We hope to see you there! If you have still yet to register, Gartner is offering $400 off the conference price if you register at with priority code SCCKXS.

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Posted in General News

Small businesses and the supply chain.

Published May 20th, 2011 by Kerry Zuber 3 Comments

In a White House Blog post this month, the role of the President’s Council on Jobs and Competitiveness in promoting supply chain innovation and helping small businesses was highlighted. The blog described how small business growth can influence regional employment and the Council’s objective to provide constructive guidance to help make that a reality. While the blog did describe some of the methods the council is using to achieve their objectives, I was left wondering how the council can help level the playing field for small businesses when competing with large rivals. Who hasn’t heard tales about the virtual disappearance of the local hardware stores when faced with competition like Home Depot and Lowes? Small businesses face many of the same supply chain dynamics and risks but without the level of resources in systems, expertise, and business leverage. The recent recession was particularly hard on small businesses which often have very limited capital and a much lower risk tolerance. I can count more than 10 small businesses within a 3 mile radius of my home that didn’t survive the recession. Still, small can often translate to nimble with a freedom of transformation that is difficult to achieve in large company bureaucracies.  So how can the council help small companies address the disadvantages while leveraging their strengths?

Large companies have been investing heavily in developing sophisticated response management capabilities to address the volatile nature of demand and supply while minimizing their investments in inventory.  Coupled with Lean Enterprise practices, these companies have achieved distinct cost advantages. I’m wondering if the council shouldn’t be actively promoting methods for small companies to learn and adopt lean practices. Going one step further, perhaps the government should be subsidizing system investments that would help small business be more responsive to the dynamics of the current business environment. The objectives of the Council are laudable and a business environment where small companies can compete and thrive will indeed serve to increase both product and supply chain innovation. Do you have other ideas on what the Council might do to help?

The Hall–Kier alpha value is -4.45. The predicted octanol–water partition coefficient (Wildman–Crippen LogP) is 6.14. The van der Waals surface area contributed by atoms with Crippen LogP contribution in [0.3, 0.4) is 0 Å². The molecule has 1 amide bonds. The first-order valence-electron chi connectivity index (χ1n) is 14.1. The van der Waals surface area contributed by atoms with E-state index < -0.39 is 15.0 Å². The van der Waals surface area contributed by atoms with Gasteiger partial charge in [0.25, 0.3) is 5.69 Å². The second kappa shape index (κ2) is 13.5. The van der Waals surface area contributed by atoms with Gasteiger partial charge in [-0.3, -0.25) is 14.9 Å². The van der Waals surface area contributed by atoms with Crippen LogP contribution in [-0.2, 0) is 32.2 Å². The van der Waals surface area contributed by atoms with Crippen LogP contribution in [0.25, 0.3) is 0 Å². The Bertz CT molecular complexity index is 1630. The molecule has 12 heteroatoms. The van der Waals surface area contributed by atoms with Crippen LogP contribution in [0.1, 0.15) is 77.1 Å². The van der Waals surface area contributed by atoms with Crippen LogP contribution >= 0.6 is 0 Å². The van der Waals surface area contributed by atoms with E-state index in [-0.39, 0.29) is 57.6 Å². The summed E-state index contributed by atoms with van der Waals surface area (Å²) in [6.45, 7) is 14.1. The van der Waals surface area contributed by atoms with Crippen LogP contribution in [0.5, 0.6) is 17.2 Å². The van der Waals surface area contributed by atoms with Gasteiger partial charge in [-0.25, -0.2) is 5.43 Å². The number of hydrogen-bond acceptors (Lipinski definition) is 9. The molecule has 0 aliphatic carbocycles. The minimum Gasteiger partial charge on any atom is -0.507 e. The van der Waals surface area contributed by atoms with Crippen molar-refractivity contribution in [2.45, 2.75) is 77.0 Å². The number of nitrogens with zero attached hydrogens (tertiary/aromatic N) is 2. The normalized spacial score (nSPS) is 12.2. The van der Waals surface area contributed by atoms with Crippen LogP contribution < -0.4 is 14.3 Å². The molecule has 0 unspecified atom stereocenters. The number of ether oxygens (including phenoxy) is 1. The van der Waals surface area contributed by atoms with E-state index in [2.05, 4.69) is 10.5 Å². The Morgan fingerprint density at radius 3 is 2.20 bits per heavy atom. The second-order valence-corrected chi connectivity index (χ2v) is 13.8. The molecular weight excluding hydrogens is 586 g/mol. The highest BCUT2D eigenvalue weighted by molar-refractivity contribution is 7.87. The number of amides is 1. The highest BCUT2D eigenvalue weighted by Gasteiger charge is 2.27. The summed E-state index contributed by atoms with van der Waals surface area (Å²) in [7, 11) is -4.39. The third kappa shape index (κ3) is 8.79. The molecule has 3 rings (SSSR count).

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Posted in Supply chain management, Supply chain risk management

Kinaxis newsletter featuring complimentary analyst report on S&OP maturity.

Published May 18th, 2011 by Lori Smith 0 Comments

Just a short post today to let you know what we recently developed a newsletter which includes complimentary access to a 13-page Gartner S&OP research report titled “Sales and Operations Planning Maturity: What Does It Take to Get and Stay There?” (Jane Barrett, Michael Uskert, 1 November 2010).

Companies with mature S&OP processes testify to the predictability and transparency it brings to the business. While neither the process nor this revelation is new, the fact is that two-thirds of businesses do not progress beyond the first two stages of Gartner’s 4-stage maturity model.  This complimentary Gartner research report provides recommendations for achieving higher stages of maturity, and highlights the benefits of doing so.

Download the newsletter here.

Is your company facing a growing urgency to derive greater value from your S&OP processes?  What are the steps you are taking in response?

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Posted in General News, Sales and operations planning (S&OP)

Part 2: Ten critical data issues to be considered in structuring the outsourced supply chain data model.

Published May 16th, 2011 by Jane Marshall 0 Comments

Here is part 2 of the ten critical data issues to be considered in structuring the outsourced supply chain data model. Click here to check out part 1.